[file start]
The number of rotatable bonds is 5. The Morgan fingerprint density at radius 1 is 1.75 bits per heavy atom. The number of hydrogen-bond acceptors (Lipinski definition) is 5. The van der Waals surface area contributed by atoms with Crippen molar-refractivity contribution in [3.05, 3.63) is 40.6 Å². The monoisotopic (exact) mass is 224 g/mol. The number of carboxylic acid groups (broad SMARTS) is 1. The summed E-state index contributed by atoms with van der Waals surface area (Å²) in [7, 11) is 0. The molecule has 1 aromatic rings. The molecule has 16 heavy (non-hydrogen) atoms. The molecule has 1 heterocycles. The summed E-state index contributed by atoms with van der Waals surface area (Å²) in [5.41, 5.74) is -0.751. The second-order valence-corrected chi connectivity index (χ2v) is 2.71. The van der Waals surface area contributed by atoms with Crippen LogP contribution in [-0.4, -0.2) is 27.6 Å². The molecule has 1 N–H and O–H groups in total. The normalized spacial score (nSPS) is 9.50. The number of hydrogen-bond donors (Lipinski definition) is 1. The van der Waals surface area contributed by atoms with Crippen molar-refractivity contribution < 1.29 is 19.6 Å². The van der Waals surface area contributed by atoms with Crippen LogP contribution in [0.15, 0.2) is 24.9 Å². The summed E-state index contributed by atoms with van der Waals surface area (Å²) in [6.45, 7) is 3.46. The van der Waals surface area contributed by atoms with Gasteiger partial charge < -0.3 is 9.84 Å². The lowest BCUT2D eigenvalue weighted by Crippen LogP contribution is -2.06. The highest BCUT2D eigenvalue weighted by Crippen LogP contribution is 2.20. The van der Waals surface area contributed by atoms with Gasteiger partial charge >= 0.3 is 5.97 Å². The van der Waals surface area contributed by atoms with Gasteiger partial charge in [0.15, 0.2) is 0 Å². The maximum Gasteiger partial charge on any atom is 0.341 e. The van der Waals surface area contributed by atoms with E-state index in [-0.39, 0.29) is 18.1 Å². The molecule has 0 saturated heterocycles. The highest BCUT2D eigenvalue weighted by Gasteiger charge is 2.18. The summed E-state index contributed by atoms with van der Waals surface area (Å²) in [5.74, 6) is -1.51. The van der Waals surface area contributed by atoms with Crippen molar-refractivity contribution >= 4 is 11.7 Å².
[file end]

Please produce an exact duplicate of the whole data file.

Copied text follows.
The number of rotatable bonds is 5. The Morgan fingerprint density at radius 1 is 1.75 bits per heavy atom. The number of hydrogen-bond acceptors (Lipinski definition) is 5. The van der Waals surface area contributed by atoms with Crippen molar-refractivity contribution in [3.05, 3.63) is 40.6 Å². The monoisotopic (exact) mass is 224 g/mol. The number of carboxylic acid groups (broad SMARTS) is 1. The summed E-state index contributed by atoms with van der Waals surface area (Å²) in [7, 11) is 0. The molecule has 1 aromatic rings. The molecule has 16 heavy (non-hydrogen) atoms. The molecule has 1 heterocycles. The summed E-state index contributed by atoms with van der Waals surface area (Å²) in [5.41, 5.74) is -0.751. The second-order valence-corrected chi connectivity index (χ2v) is 2.71. The van der Waals surface area contributed by atoms with Crippen LogP contribution in [-0.4, -0.2) is 27.6 Å². The molecule has 1 N–H and O–H groups in total. The normalized spacial score (nSPS) is 9.50. The number of hydrogen-bond donors (Lipinski definition) is 1. The van der Waals surface area contributed by atoms with Crippen molar-refractivity contribution < 1.29 is 19.6 Å². The van der Waals surface area contributed by atoms with Crippen LogP contribution in [0.15, 0.2) is 24.9 Å². The summed E-state index contributed by atoms with van der Waals surface area (Å²) in [6.45, 7) is 3.46. The van der Waals surface area contributed by atoms with Gasteiger partial charge < -0.3 is 9.84 Å². The lowest BCUT2D eigenvalue weighted by Crippen LogP contribution is -2.06. The highest BCUT2D eigenvalue weighted by Crippen LogP contribution is 2.20. The van der Waals surface area contributed by atoms with Gasteiger partial charge >= 0.3 is 5.97 Å². The van der Waals surface area contributed by atoms with Gasteiger partial charge in [0.15, 0.2) is 0 Å². The maximum Gasteiger partial charge on any atom is 0.341 e. The van der Waals surface area contributed by atoms with E-state index in [-0.39, 0.29) is 18.1 Å². The molecule has 0 saturated heterocycles. The highest BCUT2D eigenvalue weighted by Gasteiger charge is 2.18. The summed E-state index contributed by atoms with van der Waals surface area (Å²) in [5.74, 6) is -1.51. The van der Waals surface area contributed by atoms with Crippen molar-refractivity contribution >= 4 is 11.7 Å².